A recent mountain bike ride on the Chippewa Hills Pathway revealed that the surrounding forest has been marked for an extensive timber cut. Trees right up to the edge of pathway are marked with bright red paint designating them for elimination. The entire area surrounding the mountain bike single track will be cut.
Chippewa Hills Pathway is one of two pathways located on state forest land in Alpena County. Chippewa Hills is unique because of its elevation changes and rolling hardwood forest. The pathway is located within the confines of the Mackinac State Forest thus it comes under the management of the Forest Resources Division of the Department of Natural Resources. TBTA has a considerable stake in the pathway. TBTA took over the maintenance of the pathway over 15 years ago after the Forest Resources Division cited lack of funding and manpower to maintain the pathway. TBTA has received no assistance from the DNR in preserving, protecting and maintaining the pathway. The pathway is used for hiking, biking, skiing, snow shoeing and equestrian recreation. Beginning in 1995, TBTA has lobbied the DNR and many others to expand the trail system to include the mountain bike single track. Those efforts have all been met with a resounding, “NO”, from DNR officials.

Now we are faced with the reality of losing what we have due to the proposed timber cut.
I don’t pretend to be a forester nor am I against logging. I do question the rationale in lumbering in, on, over and around the nicest non-motorized trail not only in Alpena County but all of Northeast Michigan.
In an effort to make some sense of the pending timber cut I checked the DNR website. The following is taken from a document on that site (Forest Resources Division Strategic Plan 2014-2018).
Planning for the future health and sustainability of Michigan’s state forests is important work that directly affects these natural resources and the economic, recreation, and environmental pursuits tied to them. As Michigan continues to move forward, our state forests will be an even bigger part of those landscapes.
The Department of Natural Resources’ Forest Resources Division has developed a five-year strategic plan to guide decisions and actions governing the health of Michigan’s state forest resources.
The goals and objectives of this plan lay the groundwork for meeting the division’s mission and complement the DNR’S overall strategic direction. The plan provides a benchmark for determining actions that:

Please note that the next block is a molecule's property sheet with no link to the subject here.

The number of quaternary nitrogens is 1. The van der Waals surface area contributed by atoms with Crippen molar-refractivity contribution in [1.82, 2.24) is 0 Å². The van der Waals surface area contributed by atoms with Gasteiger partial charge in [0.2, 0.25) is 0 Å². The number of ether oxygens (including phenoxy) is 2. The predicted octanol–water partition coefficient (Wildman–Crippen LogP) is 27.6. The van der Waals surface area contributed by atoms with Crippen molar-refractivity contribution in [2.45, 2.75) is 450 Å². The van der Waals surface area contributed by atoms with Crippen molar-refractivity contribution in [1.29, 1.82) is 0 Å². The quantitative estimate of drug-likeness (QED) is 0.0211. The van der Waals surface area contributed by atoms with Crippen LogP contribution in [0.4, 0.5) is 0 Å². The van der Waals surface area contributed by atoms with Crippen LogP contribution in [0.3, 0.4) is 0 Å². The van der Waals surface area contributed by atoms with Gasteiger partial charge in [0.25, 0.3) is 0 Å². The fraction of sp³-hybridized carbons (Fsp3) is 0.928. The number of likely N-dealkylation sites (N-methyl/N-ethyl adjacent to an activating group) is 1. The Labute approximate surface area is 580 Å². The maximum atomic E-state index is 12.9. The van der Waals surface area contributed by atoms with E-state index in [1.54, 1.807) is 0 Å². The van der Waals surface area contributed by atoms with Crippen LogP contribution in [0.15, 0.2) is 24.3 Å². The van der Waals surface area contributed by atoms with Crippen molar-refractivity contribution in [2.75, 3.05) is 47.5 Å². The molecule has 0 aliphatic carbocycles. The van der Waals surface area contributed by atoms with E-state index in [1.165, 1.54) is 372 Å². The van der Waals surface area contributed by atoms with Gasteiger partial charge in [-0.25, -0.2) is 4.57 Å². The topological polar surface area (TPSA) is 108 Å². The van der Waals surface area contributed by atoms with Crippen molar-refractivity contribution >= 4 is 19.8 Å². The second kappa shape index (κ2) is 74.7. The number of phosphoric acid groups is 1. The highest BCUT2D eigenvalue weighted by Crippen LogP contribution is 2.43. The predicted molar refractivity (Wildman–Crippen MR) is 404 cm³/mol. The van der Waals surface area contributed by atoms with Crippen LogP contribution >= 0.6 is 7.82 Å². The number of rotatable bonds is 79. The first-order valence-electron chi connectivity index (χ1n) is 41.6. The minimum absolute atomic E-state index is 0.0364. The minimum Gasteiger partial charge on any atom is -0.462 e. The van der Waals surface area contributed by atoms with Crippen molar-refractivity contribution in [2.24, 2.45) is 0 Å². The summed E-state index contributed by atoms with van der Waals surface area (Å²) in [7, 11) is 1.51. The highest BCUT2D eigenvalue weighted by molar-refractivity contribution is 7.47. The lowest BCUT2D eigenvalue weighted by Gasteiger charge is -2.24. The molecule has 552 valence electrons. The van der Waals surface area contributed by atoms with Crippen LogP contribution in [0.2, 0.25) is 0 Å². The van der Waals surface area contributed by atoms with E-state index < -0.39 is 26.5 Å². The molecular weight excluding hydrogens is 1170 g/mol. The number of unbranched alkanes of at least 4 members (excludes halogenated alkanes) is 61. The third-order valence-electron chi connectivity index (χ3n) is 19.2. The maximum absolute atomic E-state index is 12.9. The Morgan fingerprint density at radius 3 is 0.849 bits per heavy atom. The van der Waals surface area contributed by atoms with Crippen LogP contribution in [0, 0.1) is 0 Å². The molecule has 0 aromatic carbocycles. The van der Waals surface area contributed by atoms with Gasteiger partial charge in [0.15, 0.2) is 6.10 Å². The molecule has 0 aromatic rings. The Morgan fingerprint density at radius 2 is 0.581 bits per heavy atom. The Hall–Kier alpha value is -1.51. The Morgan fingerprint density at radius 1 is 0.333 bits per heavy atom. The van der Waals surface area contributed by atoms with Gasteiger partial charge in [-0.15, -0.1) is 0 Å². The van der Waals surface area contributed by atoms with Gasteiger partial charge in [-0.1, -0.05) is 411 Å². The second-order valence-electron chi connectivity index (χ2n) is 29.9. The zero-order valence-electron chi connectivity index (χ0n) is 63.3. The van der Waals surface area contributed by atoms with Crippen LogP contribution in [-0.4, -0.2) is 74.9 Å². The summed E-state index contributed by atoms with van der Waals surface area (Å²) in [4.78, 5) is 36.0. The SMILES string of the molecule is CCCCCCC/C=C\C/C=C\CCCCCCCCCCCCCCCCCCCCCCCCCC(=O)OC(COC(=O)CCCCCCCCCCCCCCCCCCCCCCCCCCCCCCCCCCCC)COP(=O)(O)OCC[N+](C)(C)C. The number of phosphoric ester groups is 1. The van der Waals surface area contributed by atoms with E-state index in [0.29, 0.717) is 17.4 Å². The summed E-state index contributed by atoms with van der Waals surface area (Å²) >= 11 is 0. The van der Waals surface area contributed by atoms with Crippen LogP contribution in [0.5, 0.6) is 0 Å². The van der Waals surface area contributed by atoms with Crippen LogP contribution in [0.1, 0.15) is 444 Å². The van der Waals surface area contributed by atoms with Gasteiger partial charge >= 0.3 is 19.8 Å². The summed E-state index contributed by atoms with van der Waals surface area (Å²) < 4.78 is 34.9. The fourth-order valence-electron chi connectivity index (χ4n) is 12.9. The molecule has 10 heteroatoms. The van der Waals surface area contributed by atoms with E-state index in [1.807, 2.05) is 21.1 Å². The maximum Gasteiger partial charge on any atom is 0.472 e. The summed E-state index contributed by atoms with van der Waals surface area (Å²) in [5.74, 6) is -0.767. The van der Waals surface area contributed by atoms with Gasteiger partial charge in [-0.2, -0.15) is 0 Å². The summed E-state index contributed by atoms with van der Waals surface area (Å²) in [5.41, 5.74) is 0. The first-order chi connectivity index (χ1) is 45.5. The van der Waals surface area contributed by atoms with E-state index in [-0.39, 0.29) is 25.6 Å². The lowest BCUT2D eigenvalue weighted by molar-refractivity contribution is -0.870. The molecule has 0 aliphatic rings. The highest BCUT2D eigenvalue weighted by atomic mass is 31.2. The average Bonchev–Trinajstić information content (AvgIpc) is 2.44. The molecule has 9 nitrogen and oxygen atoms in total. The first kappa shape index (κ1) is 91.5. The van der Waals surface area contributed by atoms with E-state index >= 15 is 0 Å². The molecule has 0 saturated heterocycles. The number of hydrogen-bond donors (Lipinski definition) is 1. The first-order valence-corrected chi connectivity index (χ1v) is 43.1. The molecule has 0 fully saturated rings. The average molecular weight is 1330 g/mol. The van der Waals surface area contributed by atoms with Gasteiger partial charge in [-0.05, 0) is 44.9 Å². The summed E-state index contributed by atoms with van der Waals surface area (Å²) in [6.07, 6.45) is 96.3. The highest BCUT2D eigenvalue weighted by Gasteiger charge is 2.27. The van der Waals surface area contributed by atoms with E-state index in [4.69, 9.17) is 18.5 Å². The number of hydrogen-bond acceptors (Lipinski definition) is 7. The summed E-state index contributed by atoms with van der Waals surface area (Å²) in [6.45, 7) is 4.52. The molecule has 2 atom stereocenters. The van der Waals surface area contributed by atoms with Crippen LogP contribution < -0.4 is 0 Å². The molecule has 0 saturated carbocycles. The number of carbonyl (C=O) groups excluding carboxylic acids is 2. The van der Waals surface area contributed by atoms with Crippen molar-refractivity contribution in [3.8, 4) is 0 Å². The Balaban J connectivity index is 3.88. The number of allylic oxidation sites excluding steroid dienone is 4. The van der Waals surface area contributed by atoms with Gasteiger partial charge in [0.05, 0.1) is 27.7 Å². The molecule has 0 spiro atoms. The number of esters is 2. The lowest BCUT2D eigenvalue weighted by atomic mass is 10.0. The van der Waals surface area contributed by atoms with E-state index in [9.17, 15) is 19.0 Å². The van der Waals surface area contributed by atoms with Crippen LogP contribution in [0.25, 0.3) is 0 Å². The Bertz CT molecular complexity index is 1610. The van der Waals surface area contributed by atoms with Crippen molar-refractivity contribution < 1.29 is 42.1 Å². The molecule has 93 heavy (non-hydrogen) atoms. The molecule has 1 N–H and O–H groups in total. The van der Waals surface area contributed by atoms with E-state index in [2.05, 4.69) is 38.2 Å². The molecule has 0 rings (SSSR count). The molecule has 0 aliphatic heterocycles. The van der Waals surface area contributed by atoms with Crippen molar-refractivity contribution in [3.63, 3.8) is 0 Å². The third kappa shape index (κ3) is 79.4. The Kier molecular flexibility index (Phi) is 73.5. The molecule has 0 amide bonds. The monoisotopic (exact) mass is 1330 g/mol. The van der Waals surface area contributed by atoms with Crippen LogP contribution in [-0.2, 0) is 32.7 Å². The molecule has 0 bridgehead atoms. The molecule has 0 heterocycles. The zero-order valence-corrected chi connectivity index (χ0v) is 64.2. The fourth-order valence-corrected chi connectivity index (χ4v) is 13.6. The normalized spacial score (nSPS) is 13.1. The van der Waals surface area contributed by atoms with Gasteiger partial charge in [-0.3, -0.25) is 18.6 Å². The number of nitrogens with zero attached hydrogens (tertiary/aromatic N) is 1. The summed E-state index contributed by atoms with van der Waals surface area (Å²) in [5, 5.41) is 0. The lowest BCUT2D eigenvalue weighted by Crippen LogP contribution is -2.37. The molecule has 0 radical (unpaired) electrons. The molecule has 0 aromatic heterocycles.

​. Are scientifically and economically sound;
​. Ensure rich outdoor recreation and tourism opportunities:
​. Protect and enhance forest resources for the future and
​. Best speak to the needs and interests of all stakeholders.

Sincerely Keith Creagh, Director
Department of Natural Resources

I would like to ask Director Creagh the following: What science does the Forest Resource Division use to justify destroying the Chippewa Hills Pathway? Does destroying the Pathway ensure rich outdoor recreation and tourism opportunities? How does destroying the Pathway protect and enhance forest resources for the future? Does destruction of the Pathway speak to the needs and interests of non-motorized trail users?
I urge everyone reading this to educate themselves on what is happening to our state forests. It is no secret. Check out the DNR website. Read the FOREST RESOURCES DIVISION STRATEGIC PLAN, FOREST RESOURCES DIVISION ACCOMPLISHMENTS REPORT 2013, and the FOREST RESOURCES DIVISION GOALS & OBJECTIVES. Check out the Michigan Environmental Council report, MANAGING MICHIGAN’S STATE OWNED FORESTS.
Ask yourself, what has the Forest Resources Division done in the past 20 years for non-motorized recreation on state forest lands in Alpena County? Ask the DNR if the non-motorized pathways in Alpena County receive any funding from the DNR, and how much money goes into the Forest Resources Divisions operating budget from timber sales from state forest properties in Alpena County? And inquire whether, in the last 20 years, there have been any non-motorized trail expansions on state forest land in Alpena County.
Let the facts speak for themselves. I contend that no matter what the DNR leaders say, write or post on their website, non-motorized recreation on state forest lands is a non-priority and will not change unless the top management recognizes and accepts all goals of their own mission statement.
Stay tuned, Thunder Bay Trails Association is putting it’s advocacy wheels in motion in an effort to save the Chippewa Hills Pathway.
Randy Fairbanks
President, TBTA